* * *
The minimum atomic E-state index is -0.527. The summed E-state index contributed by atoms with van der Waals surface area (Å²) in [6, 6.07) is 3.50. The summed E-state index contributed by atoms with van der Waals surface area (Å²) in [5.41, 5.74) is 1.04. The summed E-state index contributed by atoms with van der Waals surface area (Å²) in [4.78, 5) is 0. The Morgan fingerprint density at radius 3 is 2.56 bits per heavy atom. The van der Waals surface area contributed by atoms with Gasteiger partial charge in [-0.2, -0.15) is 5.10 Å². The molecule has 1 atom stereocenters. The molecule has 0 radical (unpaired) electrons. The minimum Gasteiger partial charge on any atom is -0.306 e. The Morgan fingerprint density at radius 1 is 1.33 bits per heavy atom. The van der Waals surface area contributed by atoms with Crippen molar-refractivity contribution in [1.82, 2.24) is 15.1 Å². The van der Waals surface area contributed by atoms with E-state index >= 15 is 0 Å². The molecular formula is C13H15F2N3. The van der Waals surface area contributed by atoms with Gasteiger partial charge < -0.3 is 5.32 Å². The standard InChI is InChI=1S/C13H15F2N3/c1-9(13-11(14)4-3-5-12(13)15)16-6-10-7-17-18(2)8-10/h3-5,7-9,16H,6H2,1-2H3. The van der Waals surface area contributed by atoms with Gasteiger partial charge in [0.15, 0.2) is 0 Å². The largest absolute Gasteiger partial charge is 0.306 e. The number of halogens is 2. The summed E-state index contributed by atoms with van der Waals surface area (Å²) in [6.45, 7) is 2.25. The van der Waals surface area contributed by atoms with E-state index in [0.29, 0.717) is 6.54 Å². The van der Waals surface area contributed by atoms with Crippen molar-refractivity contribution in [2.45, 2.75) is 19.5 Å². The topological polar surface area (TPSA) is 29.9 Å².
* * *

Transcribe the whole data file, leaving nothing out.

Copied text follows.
The minimum atomic E-state index is -0.527. The summed E-state index contributed by atoms with van der Waals surface area (Å²) in [6, 6.07) is 3.50. The summed E-state index contributed by atoms with van der Waals surface area (Å²) in [5.41, 5.74) is 1.04. The summed E-state index contributed by atoms with van der Waals surface area (Å²) in [4.78, 5) is 0. The Morgan fingerprint density at radius 3 is 2.56 bits per heavy atom. The van der Waals surface area contributed by atoms with Gasteiger partial charge in [-0.2, -0.15) is 5.10 Å². The molecule has 1 atom stereocenters. The molecule has 0 radical (unpaired) electrons. The minimum Gasteiger partial charge on any atom is -0.306 e. The Morgan fingerprint density at radius 1 is 1.33 bits per heavy atom. The van der Waals surface area contributed by atoms with Crippen molar-refractivity contribution in [1.82, 2.24) is 15.1 Å². The van der Waals surface area contributed by atoms with E-state index >= 15 is 0 Å². The molecular formula is C13H15F2N3. The van der Waals surface area contributed by atoms with Gasteiger partial charge < -0.3 is 5.32 Å². The standard InChI is InChI=1S/C13H15F2N3/c1-9(13-11(14)4-3-5-12(13)15)16-6-10-7-17-18(2)8-10/h3-5,7-9,16H,6H2,1-2H3. The van der Waals surface area contributed by atoms with Gasteiger partial charge in [0.15, 0.2) is 0 Å². The largest absolute Gasteiger partial charge is 0.306 e. The number of halogens is 2. The summed E-state index contributed by atoms with van der Waals surface area (Å²) in [6.45, 7) is 2.25. The van der Waals surface area contributed by atoms with E-state index in [0.29, 0.717) is 6.54 Å². The van der Waals surface area contributed by atoms with Crippen molar-refractivity contribution in [2.45, 2.75) is 19.5 Å². The topological polar surface area (TPSA) is 29.9 Å².